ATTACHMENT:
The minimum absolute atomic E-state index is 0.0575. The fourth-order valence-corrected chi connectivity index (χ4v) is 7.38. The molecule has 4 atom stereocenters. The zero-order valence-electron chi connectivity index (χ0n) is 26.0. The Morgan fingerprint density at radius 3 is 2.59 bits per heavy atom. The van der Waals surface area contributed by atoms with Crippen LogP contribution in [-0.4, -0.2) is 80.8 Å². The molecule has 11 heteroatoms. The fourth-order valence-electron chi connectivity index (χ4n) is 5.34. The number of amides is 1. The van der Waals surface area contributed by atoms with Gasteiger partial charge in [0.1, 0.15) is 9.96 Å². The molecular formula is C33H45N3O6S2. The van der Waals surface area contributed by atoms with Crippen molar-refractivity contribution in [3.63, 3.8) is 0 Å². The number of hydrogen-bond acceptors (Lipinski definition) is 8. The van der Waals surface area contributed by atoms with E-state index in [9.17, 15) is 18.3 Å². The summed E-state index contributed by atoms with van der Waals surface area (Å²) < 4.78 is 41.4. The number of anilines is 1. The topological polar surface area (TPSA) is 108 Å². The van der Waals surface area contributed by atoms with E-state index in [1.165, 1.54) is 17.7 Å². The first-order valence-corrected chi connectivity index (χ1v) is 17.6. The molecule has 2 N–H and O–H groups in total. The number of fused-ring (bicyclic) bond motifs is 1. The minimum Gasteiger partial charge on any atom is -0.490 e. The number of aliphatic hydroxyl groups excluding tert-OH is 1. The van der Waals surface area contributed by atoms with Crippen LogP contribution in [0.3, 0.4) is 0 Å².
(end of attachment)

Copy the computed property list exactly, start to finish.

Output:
The minimum absolute atomic E-state index is 0.0575. The fourth-order valence-corrected chi connectivity index (χ4v) is 7.38. The molecule has 4 atom stereocenters. The zero-order valence-electron chi connectivity index (χ0n) is 26.0. The Morgan fingerprint density at radius 3 is 2.59 bits per heavy atom. The van der Waals surface area contributed by atoms with Crippen LogP contribution in [-0.4, -0.2) is 80.8 Å². The molecule has 11 heteroatoms. The fourth-order valence-electron chi connectivity index (χ4n) is 5.34. The number of amides is 1. The van der Waals surface area contributed by atoms with Gasteiger partial charge in [0.1, 0.15) is 9.96 Å². The molecular formula is C33H45N3O6S2. The van der Waals surface area contributed by atoms with Crippen molar-refractivity contribution in [3.63, 3.8) is 0 Å². The number of hydrogen-bond acceptors (Lipinski definition) is 8. The van der Waals surface area contributed by atoms with E-state index in [9.17, 15) is 18.3 Å². The summed E-state index contributed by atoms with van der Waals surface area (Å²) < 4.78 is 41.4. The number of anilines is 1. The topological polar surface area (TPSA) is 108 Å². The van der Waals surface area contributed by atoms with E-state index in [1.165, 1.54) is 17.7 Å². The first-order valence-corrected chi connectivity index (χ1v) is 17.6. The molecule has 2 N–H and O–H groups in total. The number of fused-ring (bicyclic) bond motifs is 1. The minimum Gasteiger partial charge on any atom is -0.490 e. The number of aliphatic hydroxyl groups excluding tert-OH is 1. The van der Waals surface area contributed by atoms with Crippen LogP contribution in [0.3, 0.4) is 0 Å².